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Plant Physiol. 2010 Sep;154(1):98-108. doi: 10.1104/pp.110.160929. Epub 2010 Jul 14.

Identification and characterization of proteins involved in rice urea and arginine catabolism.

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  • 1Key Laboratory of Plant and Soil Interactions, College of Resources and Environmental Sciences, China Agricultural University, Beijing, China.

Abstract

Rice (Oryza sativa) production relies strongly on nitrogen (N) fertilization with urea, but the proteins involved in rice urea metabolism have not yet been characterized. Coding sequences for rice arginase, urease, and the urease accessory proteins D (UreD), F (UreF), and G (UreG) involved in urease activation were identified and cloned. The functionality of urease and the urease accessory proteins was demonstrated by complementing corresponding Arabidopsis (Arabidopsis thaliana) mutants and by multiple transient coexpression of the rice proteins in Nicotiana benthamiana. Secondary structure models of rice (plant) UreD and UreF proteins revealed a possible functional conservation to bacterial orthologs, especially for UreF. Using amino-terminally StrepII-tagged urease accessory proteins, an interaction between rice UreD and urease could be shown. Prokaryotic and eukaryotic urease activation complexes seem conserved despite limited protein sequence conservation for UreF and UreD. In plant metabolism, urea is generated by the arginase reaction. Rice arginase was transiently expressed as a carboxyl-terminally StrepII-tagged fusion protein in N. benthamiana, purified, and biochemically characterized (K(m) = 67 mm, k(cat) = 490 s(-1)). The activity depended on the presence of manganese (K(d) = 1.3 microm). In physiological experiments, urease and arginase activities were not influenced by the external N source, but sole urea nutrition imbalanced the plant amino acid profile, leading to the accumulation of asparagine and glutamine in the roots. Our data indicate that reduced plant performance with urea as N source is not a direct result of insufficient urea metabolism but may in part be caused by an imbalance of N distribution.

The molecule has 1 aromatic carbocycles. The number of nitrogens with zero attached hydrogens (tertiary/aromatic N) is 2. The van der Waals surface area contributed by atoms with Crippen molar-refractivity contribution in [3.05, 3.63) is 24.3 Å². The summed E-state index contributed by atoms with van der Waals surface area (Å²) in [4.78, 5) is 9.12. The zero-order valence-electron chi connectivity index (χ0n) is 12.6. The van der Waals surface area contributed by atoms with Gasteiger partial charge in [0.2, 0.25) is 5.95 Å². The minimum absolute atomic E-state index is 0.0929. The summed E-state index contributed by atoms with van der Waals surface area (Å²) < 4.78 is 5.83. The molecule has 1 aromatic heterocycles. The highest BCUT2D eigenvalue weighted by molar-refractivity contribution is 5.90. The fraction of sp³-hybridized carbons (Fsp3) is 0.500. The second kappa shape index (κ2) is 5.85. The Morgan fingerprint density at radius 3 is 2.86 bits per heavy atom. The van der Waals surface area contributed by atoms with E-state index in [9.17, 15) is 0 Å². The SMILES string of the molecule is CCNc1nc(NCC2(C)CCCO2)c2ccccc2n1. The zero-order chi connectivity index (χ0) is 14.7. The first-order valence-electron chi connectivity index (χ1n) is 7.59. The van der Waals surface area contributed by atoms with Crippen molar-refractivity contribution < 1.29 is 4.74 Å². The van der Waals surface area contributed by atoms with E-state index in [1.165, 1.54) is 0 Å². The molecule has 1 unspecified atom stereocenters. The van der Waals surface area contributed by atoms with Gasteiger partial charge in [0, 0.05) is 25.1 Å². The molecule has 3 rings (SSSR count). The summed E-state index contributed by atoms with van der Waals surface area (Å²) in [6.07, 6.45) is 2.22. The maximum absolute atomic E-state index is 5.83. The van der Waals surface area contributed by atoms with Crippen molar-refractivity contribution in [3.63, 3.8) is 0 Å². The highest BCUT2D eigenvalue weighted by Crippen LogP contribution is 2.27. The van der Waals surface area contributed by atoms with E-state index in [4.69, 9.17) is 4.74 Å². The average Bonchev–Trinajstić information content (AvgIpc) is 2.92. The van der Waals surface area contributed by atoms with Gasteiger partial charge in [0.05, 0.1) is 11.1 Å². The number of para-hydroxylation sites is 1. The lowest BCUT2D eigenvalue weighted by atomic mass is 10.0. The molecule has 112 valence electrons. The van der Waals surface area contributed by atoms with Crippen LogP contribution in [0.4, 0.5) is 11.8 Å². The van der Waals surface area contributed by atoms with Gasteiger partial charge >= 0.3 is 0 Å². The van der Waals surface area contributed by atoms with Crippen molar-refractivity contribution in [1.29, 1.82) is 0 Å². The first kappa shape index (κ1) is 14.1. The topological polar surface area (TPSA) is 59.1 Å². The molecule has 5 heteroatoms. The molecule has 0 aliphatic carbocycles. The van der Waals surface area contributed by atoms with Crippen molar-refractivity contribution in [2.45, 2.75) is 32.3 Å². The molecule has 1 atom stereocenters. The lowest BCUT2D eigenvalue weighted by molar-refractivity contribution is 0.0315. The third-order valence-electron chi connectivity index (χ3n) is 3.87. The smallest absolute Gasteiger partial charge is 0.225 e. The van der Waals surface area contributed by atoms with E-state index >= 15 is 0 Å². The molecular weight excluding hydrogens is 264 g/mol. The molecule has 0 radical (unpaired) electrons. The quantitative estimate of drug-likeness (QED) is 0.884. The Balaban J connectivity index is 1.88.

PMID:
20631318
[PubMed - indexed for MEDLINE]
PMCID:
PMC2938139
Free PMC Article
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